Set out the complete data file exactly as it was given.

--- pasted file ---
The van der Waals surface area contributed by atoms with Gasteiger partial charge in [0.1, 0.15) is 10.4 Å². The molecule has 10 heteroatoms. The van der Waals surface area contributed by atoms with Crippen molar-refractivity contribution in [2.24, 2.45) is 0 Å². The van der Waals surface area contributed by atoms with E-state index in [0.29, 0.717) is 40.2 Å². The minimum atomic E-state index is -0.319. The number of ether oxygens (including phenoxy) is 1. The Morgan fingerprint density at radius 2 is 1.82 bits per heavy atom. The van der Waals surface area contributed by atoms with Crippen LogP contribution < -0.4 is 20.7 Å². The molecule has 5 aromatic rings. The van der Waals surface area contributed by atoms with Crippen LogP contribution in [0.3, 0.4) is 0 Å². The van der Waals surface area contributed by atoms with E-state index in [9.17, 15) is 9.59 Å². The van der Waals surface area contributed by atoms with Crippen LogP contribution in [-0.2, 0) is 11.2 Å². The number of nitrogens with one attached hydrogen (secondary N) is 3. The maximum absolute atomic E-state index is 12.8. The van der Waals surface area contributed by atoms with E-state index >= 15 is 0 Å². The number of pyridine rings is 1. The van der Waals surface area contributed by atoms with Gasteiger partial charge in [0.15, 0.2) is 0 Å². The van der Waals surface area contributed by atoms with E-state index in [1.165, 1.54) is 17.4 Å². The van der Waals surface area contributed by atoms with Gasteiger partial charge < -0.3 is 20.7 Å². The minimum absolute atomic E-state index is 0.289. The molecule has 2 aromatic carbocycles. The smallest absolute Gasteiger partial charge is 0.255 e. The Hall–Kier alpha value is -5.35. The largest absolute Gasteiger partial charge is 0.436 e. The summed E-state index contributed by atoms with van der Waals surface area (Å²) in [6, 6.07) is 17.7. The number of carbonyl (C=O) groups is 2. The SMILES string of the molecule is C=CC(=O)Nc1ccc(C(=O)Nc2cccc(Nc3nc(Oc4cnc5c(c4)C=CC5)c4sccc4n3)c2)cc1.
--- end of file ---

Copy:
The van der Waals surface area contributed by atoms with Gasteiger partial charge in [0.1, 0.15) is 10.4 Å². The molecule has 10 heteroatoms. The van der Waals surface area contributed by atoms with Crippen molar-refractivity contribution in [2.24, 2.45) is 0 Å². The van der Waals surface area contributed by atoms with E-state index in [0.29, 0.717) is 40.2 Å². The minimum atomic E-state index is -0.319. The number of ether oxygens (including phenoxy) is 1. The Morgan fingerprint density at radius 2 is 1.82 bits per heavy atom. The van der Waals surface area contributed by atoms with Crippen LogP contribution < -0.4 is 20.7 Å². The molecule has 5 aromatic rings. The van der Waals surface area contributed by atoms with Crippen LogP contribution in [0.3, 0.4) is 0 Å². The van der Waals surface area contributed by atoms with E-state index in [9.17, 15) is 9.59 Å². The van der Waals surface area contributed by atoms with Crippen LogP contribution in [-0.2, 0) is 11.2 Å². The number of nitrogens with one attached hydrogen (secondary N) is 3. The maximum absolute atomic E-state index is 12.8. The van der Waals surface area contributed by atoms with E-state index >= 15 is 0 Å². The number of pyridine rings is 1. The van der Waals surface area contributed by atoms with Gasteiger partial charge in [0.15, 0.2) is 0 Å². The van der Waals surface area contributed by atoms with E-state index in [1.165, 1.54) is 17.4 Å². The van der Waals surface area contributed by atoms with Gasteiger partial charge < -0.3 is 20.7 Å². The minimum absolute atomic E-state index is 0.289. The molecule has 2 aromatic carbocycles. The smallest absolute Gasteiger partial charge is 0.255 e. The Hall–Kier alpha value is -5.35. The largest absolute Gasteiger partial charge is 0.436 e. The summed E-state index contributed by atoms with van der Waals surface area (Å²) in [6, 6.07) is 17.7. The number of carbonyl (C=O) groups is 2. The SMILES string of the molecule is C=CC(=O)Nc1ccc(C(=O)Nc2cccc(Nc3nc(Oc4cnc5c(c4)C=CC5)c4sccc4n3)c2)cc1.